In Europe the UHF band started to be used in the mid 1960s. The Netherlands (which had only one TV network) started to transmit the second network on UHF. Special UHF converter boxes were available, so users of existing (VHF only) TV sets could watch UHF channels. In The Netherlands they were called "Tweede net kastje" (second network box), because you needed one of them to watch the second network. In the 1980s a third TV network was introduced (also on UHF).

For UHF you need a suitable TV antenna. This can be a Yagi antenna, but it is rather hard to construct an antenna that covers the entire band. Alternatively you can use a log-periodic antenna. From a distance a log periodic antenna looks like a Yagi antenna, but all elements are connected to the feed line (in a Yagi antenna there is only one actively fed element). Such antennas can be made sufficiently wide band to cover the entire VHF and UHF spectrum. Starting in the 1970s most cities and smaller towns introduced cable TV. Cable TV offered more channels than most people could receive with their own antennas. At the same time they banned rooftop antennas. The Netherlands is one of the countries with the highest percentage of cable TV viewers.

In the late 1980s you could watch NTSC television in The Netherlands, if you lived close enough to Soesterberg. The AFN transmitter operated on one of the top channels in the American band, just outside the European TV band. You needed an NTSC compatible TV set, which was not readily available in The Netherlands. As this was not considered a real broadcast transmitter, cable networks were not allowed to carry this signal (they were allowed to carry AFN radio channels).

The Netherlands was the first country in the world to stop all analog over-the-air broadcasting in 2006. Cable networks still carry analog signals. Over-the-air terrestrial broadcasts are all digital in The Netherlands and many other European countries. Analog TV broadcasting should be switched off completely in all of Europe by 2012. European countries use DVB-T, mostly in the UHF TV band. The space occupied by a single analog UHF TV channel can carry 5 digital channels. In The Netherlands, the DVB-T network is operated by a commercial party and viewers need to buy a subscription to get all channels. However, the public TV and radio networks are free-to-air (so you can watch them without a subscription).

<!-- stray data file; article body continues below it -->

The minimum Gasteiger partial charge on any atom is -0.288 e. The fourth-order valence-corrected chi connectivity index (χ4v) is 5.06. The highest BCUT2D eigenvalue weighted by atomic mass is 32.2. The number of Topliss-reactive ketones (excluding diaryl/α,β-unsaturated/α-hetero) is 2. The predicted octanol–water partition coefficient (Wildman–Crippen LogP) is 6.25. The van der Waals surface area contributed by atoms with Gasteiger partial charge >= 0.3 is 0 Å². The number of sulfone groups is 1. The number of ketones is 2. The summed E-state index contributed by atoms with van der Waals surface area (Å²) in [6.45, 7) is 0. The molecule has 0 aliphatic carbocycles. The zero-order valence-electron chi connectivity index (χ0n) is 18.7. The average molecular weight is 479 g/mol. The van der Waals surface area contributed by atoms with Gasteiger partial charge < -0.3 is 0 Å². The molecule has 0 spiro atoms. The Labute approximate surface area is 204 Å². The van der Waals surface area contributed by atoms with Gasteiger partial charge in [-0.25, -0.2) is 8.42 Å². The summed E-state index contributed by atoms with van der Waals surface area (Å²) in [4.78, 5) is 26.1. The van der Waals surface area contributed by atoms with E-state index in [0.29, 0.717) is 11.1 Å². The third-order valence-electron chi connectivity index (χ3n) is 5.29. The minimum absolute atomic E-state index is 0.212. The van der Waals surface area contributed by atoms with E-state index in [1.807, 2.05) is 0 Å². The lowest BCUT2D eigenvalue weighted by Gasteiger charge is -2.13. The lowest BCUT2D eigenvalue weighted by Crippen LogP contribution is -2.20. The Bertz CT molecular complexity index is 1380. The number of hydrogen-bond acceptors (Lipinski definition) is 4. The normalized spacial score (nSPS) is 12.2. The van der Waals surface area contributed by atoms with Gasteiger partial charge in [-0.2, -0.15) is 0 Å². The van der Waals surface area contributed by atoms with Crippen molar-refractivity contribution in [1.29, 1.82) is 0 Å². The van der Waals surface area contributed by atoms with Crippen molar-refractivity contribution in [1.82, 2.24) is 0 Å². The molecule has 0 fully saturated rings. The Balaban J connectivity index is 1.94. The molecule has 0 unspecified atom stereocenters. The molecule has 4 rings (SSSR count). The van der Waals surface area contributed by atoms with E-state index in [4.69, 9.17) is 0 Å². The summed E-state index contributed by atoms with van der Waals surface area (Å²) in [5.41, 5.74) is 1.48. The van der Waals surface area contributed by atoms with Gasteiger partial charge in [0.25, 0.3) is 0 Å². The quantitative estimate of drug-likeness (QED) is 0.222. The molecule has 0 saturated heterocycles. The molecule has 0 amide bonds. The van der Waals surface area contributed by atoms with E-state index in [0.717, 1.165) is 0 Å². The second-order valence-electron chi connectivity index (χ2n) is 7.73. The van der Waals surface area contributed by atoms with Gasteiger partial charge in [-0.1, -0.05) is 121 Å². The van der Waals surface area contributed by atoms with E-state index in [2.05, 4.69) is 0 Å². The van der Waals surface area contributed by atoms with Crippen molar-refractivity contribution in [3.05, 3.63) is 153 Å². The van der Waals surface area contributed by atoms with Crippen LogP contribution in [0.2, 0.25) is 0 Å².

The USA switched off most of its analog TV transmitters in 2009 and used ATSC instead. ATSC requires only on sixth of the bandwidth to transmit the same number of TV channels. More bandwidth is required for high-definition television.

Because digital TV uses less bandwidth than analog TV, both Europe and the USA are planning to reduce the amount of spectrum allocated to terrestrial TV and use it for other purposes (e.g. mobile Internet).The Netherlands is planning to reuse the 800MHz band and the USA is planning to reuse the 700MHz band.

See you next time when we discuss the higher UHF bands.

Update 2013-07-10

The transition to digital television, which is now complete nearly everywhere in the world. has reduced the demand for spectrum for terrestrial television, in part because digital television is more spectrum efficient (more TV programs fit into the space of a single analog TV channel), in part because digital TV is not susceptible to adjacent channel interference and less susceptible to co-channel interference. The result is that the top part of the UHF TV band is withdrawn from broadcasting, both in Europe and in America. In Europe the 800Mhz band will be used for 4G mobile networks (fast mobile internet), in America the 700MHz band will be allocated to mobile data services as well.

Update 2016-05-10

I added a band diagram. In Europe they also plan to allocate the 700MHz band to mobile data services. Digital terrestrial television will move to the DVB-T2 standard in the next few years, meaning that more channels can fit in less bandwidth.